Writing Visual Studio 2015 Extensions? You’ll want these Templates…

This post has been republished via RSS; it originally appeared at: Channel 9.

As our first post of the year, and the first "Extension Monday" of the year, this project seemed perfect to share...

Mario Hsiao recently released this great pack of Visual Studio Extension/Extensibility Project and Item Templates, ones that if you’re an Extension author you’ll want immediately…

Extensibility Templates


“Contains numerous item and project templates that makes it easier than ever to build Visual Studio extensions.

New Project Templates:

  • C# VSIX Library
  • C# VSIX Project
  • Visual Studio Shell Isolated

New VSIX Templates:

  • Control
  • Dialog Window
  • WCF Service
  • Window
  • Wizard

New VSPackage Templates:

  • VSPackage
  • Command
  • Tool Window
  • Editor
  • Service
  • Dialog Page
  • Option Page


  • EULA.rtf
  • README.md

…” [Click through to download it or get it within Visual Studio]

Once you install it you’ll get a nice Getting Started readme;

“Getting Started

Visual Studio Extensions

Creating a Visual Studio Extension

This project enables developers to create an extension for Visual Studio. The solution contains a VSIX project that packages the extension into a VSIX file. This file is used to install an extension for Visual Studio.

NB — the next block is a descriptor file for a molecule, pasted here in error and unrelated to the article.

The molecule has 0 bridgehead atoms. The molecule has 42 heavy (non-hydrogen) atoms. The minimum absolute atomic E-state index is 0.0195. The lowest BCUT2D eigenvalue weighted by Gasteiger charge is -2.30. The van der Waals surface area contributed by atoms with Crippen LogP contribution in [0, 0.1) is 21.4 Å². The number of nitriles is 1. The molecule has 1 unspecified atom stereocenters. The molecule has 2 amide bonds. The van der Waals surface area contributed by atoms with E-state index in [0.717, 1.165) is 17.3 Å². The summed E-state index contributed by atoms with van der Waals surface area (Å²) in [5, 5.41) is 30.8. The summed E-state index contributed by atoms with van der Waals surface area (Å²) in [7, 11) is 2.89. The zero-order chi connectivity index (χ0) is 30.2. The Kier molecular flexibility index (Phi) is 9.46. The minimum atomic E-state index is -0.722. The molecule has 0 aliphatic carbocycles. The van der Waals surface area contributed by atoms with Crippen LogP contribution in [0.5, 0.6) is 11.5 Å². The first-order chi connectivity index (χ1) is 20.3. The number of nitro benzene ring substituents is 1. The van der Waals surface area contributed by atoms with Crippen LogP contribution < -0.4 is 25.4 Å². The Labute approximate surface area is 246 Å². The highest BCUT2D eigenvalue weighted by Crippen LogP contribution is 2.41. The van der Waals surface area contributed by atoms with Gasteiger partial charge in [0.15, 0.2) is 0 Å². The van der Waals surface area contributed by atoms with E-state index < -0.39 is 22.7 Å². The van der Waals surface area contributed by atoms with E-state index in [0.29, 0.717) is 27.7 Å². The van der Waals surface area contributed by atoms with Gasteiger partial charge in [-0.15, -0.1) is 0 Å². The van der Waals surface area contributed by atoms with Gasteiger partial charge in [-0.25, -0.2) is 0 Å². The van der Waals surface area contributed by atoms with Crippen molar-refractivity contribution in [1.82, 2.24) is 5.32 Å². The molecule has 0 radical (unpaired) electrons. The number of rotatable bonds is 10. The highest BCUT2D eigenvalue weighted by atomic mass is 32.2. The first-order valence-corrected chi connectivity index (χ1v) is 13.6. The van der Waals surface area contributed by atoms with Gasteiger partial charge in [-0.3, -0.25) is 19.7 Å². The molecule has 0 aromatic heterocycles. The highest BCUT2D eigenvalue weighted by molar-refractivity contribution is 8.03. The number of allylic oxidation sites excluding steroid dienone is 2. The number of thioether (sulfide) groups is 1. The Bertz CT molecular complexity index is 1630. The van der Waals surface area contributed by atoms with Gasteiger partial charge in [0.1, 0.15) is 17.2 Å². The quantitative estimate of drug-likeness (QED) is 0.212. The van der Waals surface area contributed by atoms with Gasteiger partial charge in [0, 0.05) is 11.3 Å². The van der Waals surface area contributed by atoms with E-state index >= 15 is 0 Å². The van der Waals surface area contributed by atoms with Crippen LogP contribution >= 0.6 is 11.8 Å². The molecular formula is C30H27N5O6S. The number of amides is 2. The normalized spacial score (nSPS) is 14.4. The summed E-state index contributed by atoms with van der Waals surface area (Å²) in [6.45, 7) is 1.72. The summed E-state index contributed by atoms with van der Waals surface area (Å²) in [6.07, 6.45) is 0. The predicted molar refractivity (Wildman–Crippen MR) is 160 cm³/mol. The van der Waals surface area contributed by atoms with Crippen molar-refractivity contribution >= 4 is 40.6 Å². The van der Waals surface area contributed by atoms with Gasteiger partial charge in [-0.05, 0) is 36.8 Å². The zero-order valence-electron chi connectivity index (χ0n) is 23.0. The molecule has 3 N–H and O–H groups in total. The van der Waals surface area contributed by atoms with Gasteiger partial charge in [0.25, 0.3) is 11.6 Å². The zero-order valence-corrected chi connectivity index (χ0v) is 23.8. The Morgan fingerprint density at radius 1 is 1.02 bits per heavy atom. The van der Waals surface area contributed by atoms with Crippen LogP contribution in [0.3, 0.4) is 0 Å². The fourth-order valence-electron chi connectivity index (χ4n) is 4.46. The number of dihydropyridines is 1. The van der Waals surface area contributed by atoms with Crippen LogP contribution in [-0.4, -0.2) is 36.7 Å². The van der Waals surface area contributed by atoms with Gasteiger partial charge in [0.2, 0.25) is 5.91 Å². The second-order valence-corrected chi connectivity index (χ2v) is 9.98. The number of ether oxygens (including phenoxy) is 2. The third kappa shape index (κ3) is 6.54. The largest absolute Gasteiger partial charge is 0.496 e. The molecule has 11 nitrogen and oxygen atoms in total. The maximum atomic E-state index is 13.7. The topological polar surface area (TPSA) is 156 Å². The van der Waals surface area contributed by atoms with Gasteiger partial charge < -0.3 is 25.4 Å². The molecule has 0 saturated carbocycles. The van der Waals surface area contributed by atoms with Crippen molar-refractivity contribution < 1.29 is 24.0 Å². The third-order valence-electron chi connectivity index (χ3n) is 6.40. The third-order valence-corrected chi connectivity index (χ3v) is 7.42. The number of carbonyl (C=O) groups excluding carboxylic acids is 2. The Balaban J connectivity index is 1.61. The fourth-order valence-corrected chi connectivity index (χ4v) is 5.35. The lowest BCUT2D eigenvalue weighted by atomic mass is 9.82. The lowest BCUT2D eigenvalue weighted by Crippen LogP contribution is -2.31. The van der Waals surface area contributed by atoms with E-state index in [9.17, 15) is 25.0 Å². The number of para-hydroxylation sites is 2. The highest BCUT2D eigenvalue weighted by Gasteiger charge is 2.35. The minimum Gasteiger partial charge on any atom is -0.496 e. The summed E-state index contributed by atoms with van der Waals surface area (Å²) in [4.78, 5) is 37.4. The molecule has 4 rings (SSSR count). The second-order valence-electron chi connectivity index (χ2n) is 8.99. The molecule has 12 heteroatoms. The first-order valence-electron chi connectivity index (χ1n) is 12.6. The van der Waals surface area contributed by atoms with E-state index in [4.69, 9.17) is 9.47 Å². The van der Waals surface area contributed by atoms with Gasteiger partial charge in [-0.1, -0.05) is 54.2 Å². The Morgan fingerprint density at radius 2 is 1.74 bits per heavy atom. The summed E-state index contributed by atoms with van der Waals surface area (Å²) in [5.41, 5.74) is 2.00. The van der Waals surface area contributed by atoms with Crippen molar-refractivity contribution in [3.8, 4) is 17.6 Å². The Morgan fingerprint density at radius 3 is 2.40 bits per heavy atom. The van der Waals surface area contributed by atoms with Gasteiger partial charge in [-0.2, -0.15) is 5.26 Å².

Add new features

  1. Right-click the project node in Solution Explorer and select Add>New Item.
  2. In the Add New Item dialog box, expand the Extensibility node under Visual C# or Visual Basic.
  3. Choose from the available item templates: Visual Studio Package, Editor Items (Classifier, Margin, Text Adornment, Viewport Adornment), Command, Tool Window, Toolbox Control, and then click Add.

The files for the template that you selected are added to the project. You can start adding functionality to your item template, press F5 to run the project, or add additional item templates.

Run and debug

To run the project, press F5. Visual Studio will:

  • Build the extension from the VSIX project.
  • Create a VSIX package from the VSIX project.
  • When debugging, start an experimental instance of Visual Studio with the VSIX package installed.

In the experimental instance of Visual Studio you can test out the functionality of your extension without affecting your Visual Studio installation.



Here’s a snap of just some of the Templates



See what I mean that you’ll want this ASAP? Smile